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Tuesday, August 10, 2010

Men in Black: How the Supreme Court Is Destroying America by Mark R. Levin

7 disks
approx. 8 hours
read by Jeff Riggenbach

Men in Black: How the Supreme Court Is Destroying America is written by Mark Levin, talk show host, author, former member of the Reagan Administration, part of the Landmark Legal Foundation, National Review Online and numerous other endeavors. Levin offers a compelling argument that shows that the Supreme Court has overstepped its authority from its beginnings.

Levin's arguments are presented in classic Levin style - direct and in your face. He opens with nearly an hour of biographies of various flawed and suspect court members that have served throughout the years. The purpose? To demonstrate that Supreme Court Justices are not legal gods, but flawed men and women who are susceptible to the same temptations of the elected politicians of the other branches to mis-use the machinery of government.

Mark Levin
He then lays out a history of the court's more questionable decisions and argues that the court does not have the authority to create law, merely nullify it (if that). He finishes with a survey of the current hot button topics that the court has been visiting (abortion, election law, campaign finance reform, legal rights for terrorists). I don't agree with all of Levin's conclusions but they are vigorously argued and interesting nonetheless.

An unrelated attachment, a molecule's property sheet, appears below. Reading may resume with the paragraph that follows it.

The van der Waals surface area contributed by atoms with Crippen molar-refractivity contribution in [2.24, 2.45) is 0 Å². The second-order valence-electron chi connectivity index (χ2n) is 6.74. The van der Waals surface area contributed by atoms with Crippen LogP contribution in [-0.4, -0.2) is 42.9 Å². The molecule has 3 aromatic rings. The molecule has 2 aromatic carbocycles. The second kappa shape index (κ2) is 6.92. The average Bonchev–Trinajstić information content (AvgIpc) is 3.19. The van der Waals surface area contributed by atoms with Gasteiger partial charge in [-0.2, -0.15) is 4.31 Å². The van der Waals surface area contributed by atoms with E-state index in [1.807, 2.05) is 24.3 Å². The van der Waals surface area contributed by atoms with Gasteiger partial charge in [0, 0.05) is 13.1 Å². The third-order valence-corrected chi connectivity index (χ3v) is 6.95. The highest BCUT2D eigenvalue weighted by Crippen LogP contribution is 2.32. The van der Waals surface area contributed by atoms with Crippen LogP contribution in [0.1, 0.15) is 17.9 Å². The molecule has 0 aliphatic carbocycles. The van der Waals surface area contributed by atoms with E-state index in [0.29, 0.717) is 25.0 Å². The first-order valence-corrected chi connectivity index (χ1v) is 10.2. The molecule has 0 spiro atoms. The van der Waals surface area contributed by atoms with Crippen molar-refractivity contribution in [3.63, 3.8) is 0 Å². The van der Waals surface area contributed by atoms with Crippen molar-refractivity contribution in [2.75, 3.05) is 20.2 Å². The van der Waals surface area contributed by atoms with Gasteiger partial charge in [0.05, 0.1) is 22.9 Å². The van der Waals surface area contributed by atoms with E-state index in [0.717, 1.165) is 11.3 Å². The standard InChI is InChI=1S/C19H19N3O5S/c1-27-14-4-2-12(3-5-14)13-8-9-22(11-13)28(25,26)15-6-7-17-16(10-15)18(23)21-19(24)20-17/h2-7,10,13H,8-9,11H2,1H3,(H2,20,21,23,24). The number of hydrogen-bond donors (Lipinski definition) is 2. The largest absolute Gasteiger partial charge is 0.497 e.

The last section is the strongest except for one area: he lists 50 "section 527" political groups, including how much they brought in and how much they spent. In the audiobook format, this list takes more than 12 minutes to read through - 12 minutes of a list! Yikes, was it ever boring.

The other problem is the reader of the audiook. He mispronounces the names of Supreme Court Justices and, strangely, the author of the book at the beginning of every disk. Riggenbach pronounces Levin like "leaven" when Levin clearly pronounces it "Luh-vin" on his radio show. The long list and the names drop a 4 star audiobook to a 3 star book.

Introduction by Rush Limbaugh. Epilogue by Ed Meese.

Recommended for conservatives interested in Constitutional history.

This book can be found on Amazon.com here: Men in Black.

I rate this audiobook 3 stars out of 5.

Reviewed on November 6, 2009.

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